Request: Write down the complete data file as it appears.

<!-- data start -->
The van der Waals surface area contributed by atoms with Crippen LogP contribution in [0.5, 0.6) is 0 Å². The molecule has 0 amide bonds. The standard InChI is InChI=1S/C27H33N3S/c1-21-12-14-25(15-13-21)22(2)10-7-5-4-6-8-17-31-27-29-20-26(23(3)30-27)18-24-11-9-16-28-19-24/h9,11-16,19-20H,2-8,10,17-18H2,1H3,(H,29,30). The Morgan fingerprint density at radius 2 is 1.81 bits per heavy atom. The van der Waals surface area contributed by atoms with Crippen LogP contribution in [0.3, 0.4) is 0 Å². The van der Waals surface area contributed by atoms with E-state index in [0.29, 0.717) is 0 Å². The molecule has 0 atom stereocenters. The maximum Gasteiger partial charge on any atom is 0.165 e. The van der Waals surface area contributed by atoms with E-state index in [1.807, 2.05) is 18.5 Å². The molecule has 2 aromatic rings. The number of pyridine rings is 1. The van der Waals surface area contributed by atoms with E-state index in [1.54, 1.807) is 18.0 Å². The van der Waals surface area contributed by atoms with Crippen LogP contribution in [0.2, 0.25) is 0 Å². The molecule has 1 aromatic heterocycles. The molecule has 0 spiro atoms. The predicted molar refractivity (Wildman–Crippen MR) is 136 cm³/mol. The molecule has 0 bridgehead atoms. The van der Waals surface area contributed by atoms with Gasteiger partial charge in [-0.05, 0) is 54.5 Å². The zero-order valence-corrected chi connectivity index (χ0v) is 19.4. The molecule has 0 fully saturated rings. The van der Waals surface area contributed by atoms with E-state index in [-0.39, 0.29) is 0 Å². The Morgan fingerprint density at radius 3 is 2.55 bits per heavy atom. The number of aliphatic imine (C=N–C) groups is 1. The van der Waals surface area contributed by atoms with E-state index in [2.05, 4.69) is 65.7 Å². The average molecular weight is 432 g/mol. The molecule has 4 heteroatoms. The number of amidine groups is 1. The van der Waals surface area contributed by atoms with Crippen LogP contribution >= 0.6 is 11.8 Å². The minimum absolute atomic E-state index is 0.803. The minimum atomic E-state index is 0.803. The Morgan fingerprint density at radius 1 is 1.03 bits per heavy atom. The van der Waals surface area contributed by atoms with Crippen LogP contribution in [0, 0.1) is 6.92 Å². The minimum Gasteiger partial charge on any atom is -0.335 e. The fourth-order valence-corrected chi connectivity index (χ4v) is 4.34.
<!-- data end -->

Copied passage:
The van der Waals surface area contributed by atoms with Crippen LogP contribution in [0.5, 0.6) is 0 Å². The molecule has 0 amide bonds. The standard InChI is InChI=1S/C27H33N3S/c1-21-12-14-25(15-13-21)22(2)10-7-5-4-6-8-17-31-27-29-20-26(23(3)30-27)18-24-11-9-16-28-19-24/h9,11-16,19-20H,2-8,10,17-18H2,1H3,(H,29,30). The Morgan fingerprint density at radius 2 is 1.81 bits per heavy atom. The van der Waals surface area contributed by atoms with Crippen LogP contribution in [0.3, 0.4) is 0 Å². The van der Waals surface area contributed by atoms with E-state index in [0.29, 0.717) is 0 Å². The molecule has 0 atom stereocenters. The maximum Gasteiger partial charge on any atom is 0.165 e. The van der Waals surface area contributed by atoms with E-state index in [1.807, 2.05) is 18.5 Å². The molecule has 2 aromatic rings. The number of pyridine rings is 1. The van der Waals surface area contributed by atoms with E-state index in [1.54, 1.807) is 18.0 Å². The van der Waals surface area contributed by atoms with Crippen LogP contribution in [0.2, 0.25) is 0 Å². The molecule has 1 aromatic heterocycles. The molecule has 0 spiro atoms. The predicted molar refractivity (Wildman–Crippen MR) is 136 cm³/mol. The molecule has 0 bridgehead atoms. The van der Waals surface area contributed by atoms with Gasteiger partial charge in [-0.05, 0) is 54.5 Å². The zero-order valence-corrected chi connectivity index (χ0v) is 19.4. The molecule has 0 fully saturated rings. The van der Waals surface area contributed by atoms with E-state index in [-0.39, 0.29) is 0 Å². The Morgan fingerprint density at radius 3 is 2.55 bits per heavy atom. The number of aliphatic imine (C=N–C) groups is 1. The van der Waals surface area contributed by atoms with E-state index in [2.05, 4.69) is 65.7 Å². The average molecular weight is 432 g/mol. The molecule has 4 heteroatoms. The number of amidine groups is 1. The van der Waals surface area contributed by atoms with Crippen LogP contribution >= 0.6 is 11.8 Å². The minimum absolute atomic E-state index is 0.803. The minimum atomic E-state index is 0.803. The Morgan fingerprint density at radius 1 is 1.03 bits per heavy atom. The van der Waals surface area contributed by atoms with Crippen LogP contribution in [0, 0.1) is 6.92 Å². The minimum Gasteiger partial charge on any atom is -0.335 e. The fourth-order valence-corrected chi connectivity index (χ4v) is 4.34.